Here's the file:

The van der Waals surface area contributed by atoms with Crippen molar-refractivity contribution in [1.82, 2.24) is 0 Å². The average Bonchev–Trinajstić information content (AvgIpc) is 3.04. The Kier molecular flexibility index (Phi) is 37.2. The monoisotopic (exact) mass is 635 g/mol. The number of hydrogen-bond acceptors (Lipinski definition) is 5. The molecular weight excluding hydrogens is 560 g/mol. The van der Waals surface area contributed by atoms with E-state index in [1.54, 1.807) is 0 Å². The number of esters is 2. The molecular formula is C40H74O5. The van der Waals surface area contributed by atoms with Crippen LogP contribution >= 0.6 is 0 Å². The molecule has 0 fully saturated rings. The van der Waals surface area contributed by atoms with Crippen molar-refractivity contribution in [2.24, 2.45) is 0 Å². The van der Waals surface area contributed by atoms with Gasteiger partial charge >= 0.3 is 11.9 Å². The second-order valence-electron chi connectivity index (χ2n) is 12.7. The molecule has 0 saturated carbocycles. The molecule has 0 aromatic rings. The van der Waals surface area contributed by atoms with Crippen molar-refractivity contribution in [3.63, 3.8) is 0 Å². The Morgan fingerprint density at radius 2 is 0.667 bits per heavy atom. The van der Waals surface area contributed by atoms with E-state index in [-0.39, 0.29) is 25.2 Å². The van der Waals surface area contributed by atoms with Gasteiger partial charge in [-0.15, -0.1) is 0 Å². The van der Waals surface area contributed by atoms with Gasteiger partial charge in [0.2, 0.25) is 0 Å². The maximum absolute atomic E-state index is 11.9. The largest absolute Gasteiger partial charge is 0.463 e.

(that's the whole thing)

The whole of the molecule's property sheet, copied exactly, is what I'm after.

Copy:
The van der Waals surface area contributed by atoms with Crippen molar-refractivity contribution in [1.82, 2.24) is 0 Å². The average Bonchev–Trinajstić information content (AvgIpc) is 3.04. The Kier molecular flexibility index (Phi) is 37.2. The monoisotopic (exact) mass is 635 g/mol. The number of hydrogen-bond acceptors (Lipinski definition) is 5. The molecular weight excluding hydrogens is 560 g/mol. The van der Waals surface area contributed by atoms with E-state index in [1.54, 1.807) is 0 Å². The number of esters is 2. The molecular formula is C40H74O5. The van der Waals surface area contributed by atoms with Crippen LogP contribution >= 0.6 is 0 Å². The molecule has 0 fully saturated rings. The van der Waals surface area contributed by atoms with Crippen molar-refractivity contribution in [2.24, 2.45) is 0 Å². The van der Waals surface area contributed by atoms with Gasteiger partial charge >= 0.3 is 11.9 Å². The second-order valence-electron chi connectivity index (χ2n) is 12.7. The molecule has 0 saturated carbocycles. The molecule has 0 aromatic rings. The van der Waals surface area contributed by atoms with Crippen molar-refractivity contribution in [3.63, 3.8) is 0 Å². The Morgan fingerprint density at radius 2 is 0.667 bits per heavy atom. The van der Waals surface area contributed by atoms with E-state index in [-0.39, 0.29) is 25.2 Å². The van der Waals surface area contributed by atoms with Gasteiger partial charge in [-0.15, -0.1) is 0 Å². The van der Waals surface area contributed by atoms with Gasteiger partial charge in [0.2, 0.25) is 0 Å². The maximum absolute atomic E-state index is 11.9. The largest absolute Gasteiger partial charge is 0.463 e.